Pacific States commended for anti-corruption commitment

2011-08-11T12:00:00Z

<p style="text-align: justify;">Leaders of the Pacific Islands Forum urged member countries to ratify and implement the UN Convention against Corruption (UNCAC) in 2005. In the years since, five countries have signed on to the convention, with Vanuatu, Cook Islands and Marshall Islands joining Papua New Guinea, Fiji and Palau as States parties this year.<!--more--></p>
<p style="text-align: justify;">Earlier this year, the Solomon Islands also made known its intention to join the convention soon.</p>
<p style="text-align: justify;">UNCAC is the first comprehensive framework endorsed by the international community, and represents a landmark global consensus on the issue of corruption.</p>
<p style="text-align: justify;">The convention binds State parties to cooperate with one another in the investigation and prosecution of offenders. Signatory countries are bound to cooperate with other state parties in tracing, freezing and confiscation the proceeds of corruption, as well as actually the returning those monies to the originating country.</p>
<p style="text-align: justify;">In September this year, PNG endorsed a comprehensive national anti-corruption strategy to guide its efforts to address this serious problem. The PNG Government has indicated its intention to enact legislation to protect public officials who make complaints about corruption and to establish an Independent Commission Against Corruption (ICAC), which would have powers to prevent, investigate and prosecute corruption (as reported in an earlier edition of <strong>Pacific Periscope</strong>).</p>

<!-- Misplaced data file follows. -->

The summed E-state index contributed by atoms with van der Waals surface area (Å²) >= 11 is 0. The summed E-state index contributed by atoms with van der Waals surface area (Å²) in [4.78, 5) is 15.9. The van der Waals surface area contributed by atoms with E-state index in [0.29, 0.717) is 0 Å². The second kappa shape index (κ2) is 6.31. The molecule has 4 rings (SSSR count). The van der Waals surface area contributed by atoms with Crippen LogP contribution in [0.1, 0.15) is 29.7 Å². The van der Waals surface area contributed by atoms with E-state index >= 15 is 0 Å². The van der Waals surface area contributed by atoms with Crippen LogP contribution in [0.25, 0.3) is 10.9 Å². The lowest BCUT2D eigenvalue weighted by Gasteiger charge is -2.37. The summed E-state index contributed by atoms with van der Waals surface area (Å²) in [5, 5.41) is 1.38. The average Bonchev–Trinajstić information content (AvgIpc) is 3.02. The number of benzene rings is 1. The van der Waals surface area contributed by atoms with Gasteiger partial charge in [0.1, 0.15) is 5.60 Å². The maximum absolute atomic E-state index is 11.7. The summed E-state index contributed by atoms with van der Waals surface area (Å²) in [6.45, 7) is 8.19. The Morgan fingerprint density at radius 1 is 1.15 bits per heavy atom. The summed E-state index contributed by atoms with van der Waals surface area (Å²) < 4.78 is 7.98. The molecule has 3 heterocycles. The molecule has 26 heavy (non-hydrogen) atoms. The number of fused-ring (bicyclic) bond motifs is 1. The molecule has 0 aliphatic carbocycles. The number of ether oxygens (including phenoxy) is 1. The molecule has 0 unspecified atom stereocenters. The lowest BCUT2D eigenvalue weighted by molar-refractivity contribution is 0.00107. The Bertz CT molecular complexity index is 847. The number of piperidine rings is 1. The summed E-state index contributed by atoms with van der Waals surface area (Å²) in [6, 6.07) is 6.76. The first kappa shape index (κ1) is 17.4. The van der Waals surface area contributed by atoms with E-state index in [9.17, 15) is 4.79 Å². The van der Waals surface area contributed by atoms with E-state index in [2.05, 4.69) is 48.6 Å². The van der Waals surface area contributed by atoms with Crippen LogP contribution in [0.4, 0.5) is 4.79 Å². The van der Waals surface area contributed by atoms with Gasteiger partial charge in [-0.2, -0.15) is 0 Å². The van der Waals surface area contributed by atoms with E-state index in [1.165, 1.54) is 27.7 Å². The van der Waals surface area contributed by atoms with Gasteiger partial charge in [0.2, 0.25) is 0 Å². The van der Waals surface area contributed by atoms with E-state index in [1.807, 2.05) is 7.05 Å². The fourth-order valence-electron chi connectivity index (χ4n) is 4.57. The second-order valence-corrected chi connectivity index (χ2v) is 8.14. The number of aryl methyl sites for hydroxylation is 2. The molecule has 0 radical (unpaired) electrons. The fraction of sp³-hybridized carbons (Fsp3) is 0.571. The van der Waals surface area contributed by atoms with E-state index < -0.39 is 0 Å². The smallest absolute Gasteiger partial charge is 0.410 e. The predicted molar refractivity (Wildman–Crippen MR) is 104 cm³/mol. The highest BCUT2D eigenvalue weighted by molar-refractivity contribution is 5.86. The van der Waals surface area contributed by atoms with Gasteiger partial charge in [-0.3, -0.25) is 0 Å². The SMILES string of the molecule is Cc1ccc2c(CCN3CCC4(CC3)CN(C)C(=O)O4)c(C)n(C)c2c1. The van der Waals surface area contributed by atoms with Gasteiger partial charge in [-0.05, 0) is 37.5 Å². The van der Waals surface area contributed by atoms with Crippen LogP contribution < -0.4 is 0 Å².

<p style="text-align: justify;">The Vanuatu government is also reviewing their Leadership Code and Ombudsman Acts to strengthen the office of the Ombudsman to address issues around misconduct and corruption.</p>
<p style="text-align: justify;">The Marshall Islands, also in September, amended its Criminal Code to strengthen its provisions on bribery and other corruption offences. The Federated States of Micronesia (FSM) is considering strengthening its laws on financial disclosure by leaders. Tonga and Vanuatu are in the process of drafting policies and laws that would entrench public right to access information.</p>
<p style="text-align: justify;">These initiatives have come in for praise from the United Nations Development Programme (UNDP), which is encouraging public awareness of anti-corruption measures and the recourse available to members of the public to deal with corruption in both the government and the private sector.</p>
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